World Library  
Flag as Inappropriate
Email this Article

Zermelo's theorem (game theory)

Article Id: WHEBN0025046926
Reproduction Date:

Title: Zermelo's theorem (game theory)  
Author: World Heritage Encyclopedia
Language: English
Subject: Solving chess, Solved game, History of mathematics, Game theory, Chess
Collection: Game Theory, History of Mathematics, Mathematical Theorems
Publisher: World Heritage Encyclopedia
Publication
Date:
 

Zermelo's theorem (game theory)

In game theory, Zermelo’s theorem, named after Ernst Zermelo, says that in any finite two-person game of perfect information in which the players move alternatingly and in which chance does not affect the decision making process, if the game cannot end in a draw, then one of the two players must have a winning strategy.[1]

Contents

  • Formal definition 1
  • Publication history 2
  • Details 3
  • Example 4
  • Notes 5
  • External Links 6

Formal definition

Every finite extensive-form game exhibiting full information has a Nash equilibrium that is discoverable by backward induction. If every payoff is unique, for every player, this backward induction (starting from the end of the game and then working backwards to its beginning)[2] solution is unique.[3]

Publication history

Zermelo's original paper describing the theorem, Uber eine Anwendung der Mengenlehre auf die Theorie des Schachspiels, was published in German in 1913. Ulrich Schwalbe and Paul Walker translated Zermelo's paper into English in 1997 and published the translation in the appendix to Zermelo and the Early History of Game Theory.[4]

Details

Zermelo considers the class of two-person games without chance, where players have strictly opposing interests and where only a finite number of positions are possible. Although in the game only finitely many positions are possible, Zermelo allows infinite sequences of moves since he does not consider stopping rules. Thus, he allows for the possibility of infinite games. Then he addresses two problems:

  1. What does it mean for a player to be in a 'winning' position and is it possible to define this in an objective mathematical manner?
  2. If he is in a winning position, can the number of moves needed to force the win be determined?

To answer the first question, Zermelo states that a necessary and sufficient condition is the nonemptyness of a certain set, containing all possible sequences of moves such that a player wins independently of how the other player plays. But should this set be empty, the best a player could achieve would be a draw. So he defines another set containing all possible sequences of moves such that a player can postpone his loss for an infinite number of moves, which implies a draw. This set may also be empty, i. e., the player can avoid his loss for only finitely many moves if his opponent plays correctly. But this is equivalent to the opponent being able to force a win. This is the basis for all modern versions of Zermelo's theorem.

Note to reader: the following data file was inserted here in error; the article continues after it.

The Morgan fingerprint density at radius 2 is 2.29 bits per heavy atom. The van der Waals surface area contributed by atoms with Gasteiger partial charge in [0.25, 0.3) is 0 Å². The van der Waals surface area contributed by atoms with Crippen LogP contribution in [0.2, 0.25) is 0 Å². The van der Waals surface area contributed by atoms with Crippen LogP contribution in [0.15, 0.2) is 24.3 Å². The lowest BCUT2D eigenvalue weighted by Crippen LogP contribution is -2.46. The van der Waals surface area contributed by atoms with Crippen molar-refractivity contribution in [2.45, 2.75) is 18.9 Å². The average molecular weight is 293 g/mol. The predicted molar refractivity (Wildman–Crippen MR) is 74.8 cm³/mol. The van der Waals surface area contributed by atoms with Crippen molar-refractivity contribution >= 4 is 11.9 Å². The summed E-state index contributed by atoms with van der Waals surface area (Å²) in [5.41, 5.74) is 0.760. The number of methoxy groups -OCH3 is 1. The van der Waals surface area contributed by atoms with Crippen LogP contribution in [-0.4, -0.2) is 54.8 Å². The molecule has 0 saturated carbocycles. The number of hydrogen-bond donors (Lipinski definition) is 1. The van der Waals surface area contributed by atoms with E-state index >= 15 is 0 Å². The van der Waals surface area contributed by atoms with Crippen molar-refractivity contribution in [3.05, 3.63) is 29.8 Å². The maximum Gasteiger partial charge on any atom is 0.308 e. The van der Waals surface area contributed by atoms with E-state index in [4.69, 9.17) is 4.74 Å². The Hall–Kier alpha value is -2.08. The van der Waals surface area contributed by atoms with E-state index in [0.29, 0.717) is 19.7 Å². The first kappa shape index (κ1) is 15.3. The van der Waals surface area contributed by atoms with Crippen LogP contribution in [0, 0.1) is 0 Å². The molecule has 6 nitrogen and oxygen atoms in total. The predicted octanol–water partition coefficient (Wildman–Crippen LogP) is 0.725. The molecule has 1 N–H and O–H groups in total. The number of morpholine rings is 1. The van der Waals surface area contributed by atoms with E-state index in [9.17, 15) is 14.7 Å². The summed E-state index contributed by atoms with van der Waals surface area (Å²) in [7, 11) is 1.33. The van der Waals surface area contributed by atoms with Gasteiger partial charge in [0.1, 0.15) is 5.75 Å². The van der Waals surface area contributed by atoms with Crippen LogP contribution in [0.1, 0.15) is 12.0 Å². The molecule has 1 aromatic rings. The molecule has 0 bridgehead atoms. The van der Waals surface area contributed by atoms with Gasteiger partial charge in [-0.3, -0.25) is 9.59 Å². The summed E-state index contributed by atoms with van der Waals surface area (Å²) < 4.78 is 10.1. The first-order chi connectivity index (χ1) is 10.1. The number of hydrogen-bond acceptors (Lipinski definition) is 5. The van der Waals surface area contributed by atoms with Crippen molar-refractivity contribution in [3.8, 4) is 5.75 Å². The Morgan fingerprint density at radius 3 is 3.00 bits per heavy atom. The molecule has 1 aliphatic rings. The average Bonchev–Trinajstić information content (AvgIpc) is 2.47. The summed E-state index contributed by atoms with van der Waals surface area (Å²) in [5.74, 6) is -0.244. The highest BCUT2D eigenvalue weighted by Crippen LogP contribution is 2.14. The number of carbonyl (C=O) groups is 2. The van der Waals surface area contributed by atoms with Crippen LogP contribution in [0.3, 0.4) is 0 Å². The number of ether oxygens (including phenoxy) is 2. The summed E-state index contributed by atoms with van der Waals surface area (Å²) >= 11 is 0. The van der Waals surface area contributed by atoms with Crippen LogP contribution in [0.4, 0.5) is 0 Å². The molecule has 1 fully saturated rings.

About the second question, Zermelo claimed that it will never take more moves than there are positions in the game. His proof is a proof by contradiction: Assume that a player can win in a number of moves larger than the number of positions. Of course, at least one winning position must have appeared twice. So the player could have played at the first occurrence in the same way as he does at the second and thus could have won in fewer moves than there are positions.

Example

When applied to chess, Zermelo's Theorem states "either white can force a win, or black can force a win, or both sides can force at least a draw".[5]

Notes

  1. ^ http://hkumath.hku.hk/~ntw/EMB(giftedstudents_6-April-2008).pdf
  2. ^ http://www.math.harvard.edu/~elkies/FS23j.03/zermelo.pdf
  3. ^ Mas-Colell, Whinston, Greene Microeconomic Theory
  4. ^ http://www.math.harvard.edu/~elkies/FS23j.03/zermelo.pdf
  5. ^ http://www.gap-system.org/~history/Projects/MacQuarrie/Chapters/Ch4.html

External Links

  • Original Paper (in German)
  • Zermelo and the Early History of Game Theory
This article was sourced from Creative Commons Attribution-ShareAlike License; additional terms may apply. World Heritage Encyclopedia content is assembled from numerous content providers, Open Access Publishing, and in compliance with The Fair Access to Science and Technology Research Act (FASTR), Wikimedia Foundation, Inc., Public Library of Science, The Encyclopedia of Life, Open Book Publishers (OBP), PubMed, U.S. National Library of Medicine, National Center for Biotechnology Information, U.S. National Library of Medicine, National Institutes of Health (NIH), U.S. Department of Health & Human Services, and USA.gov, which sources content from all federal, state, local, tribal, and territorial government publication portals (.gov, .mil, .edu). Funding for USA.gov and content contributors is made possible from the U.S. Congress, E-Government Act of 2002.
 
Crowd sourced content that is contributed to World Heritage Encyclopedia is peer reviewed and edited by our editorial staff to ensure quality scholarly research articles.
 
By using this site, you agree to the Terms of Use and Privacy Policy. World Heritage Encyclopedia™ is a registered trademark of the World Public Library Association, a non-profit organization.
 


Copyright © World Library Foundation. All rights reserved. eBooks from Project Gutenberg are sponsored by the World Library Foundation,
a 501c(4) Member's Support Non-Profit Organization, and is NOT affiliated with any governmental agency or department.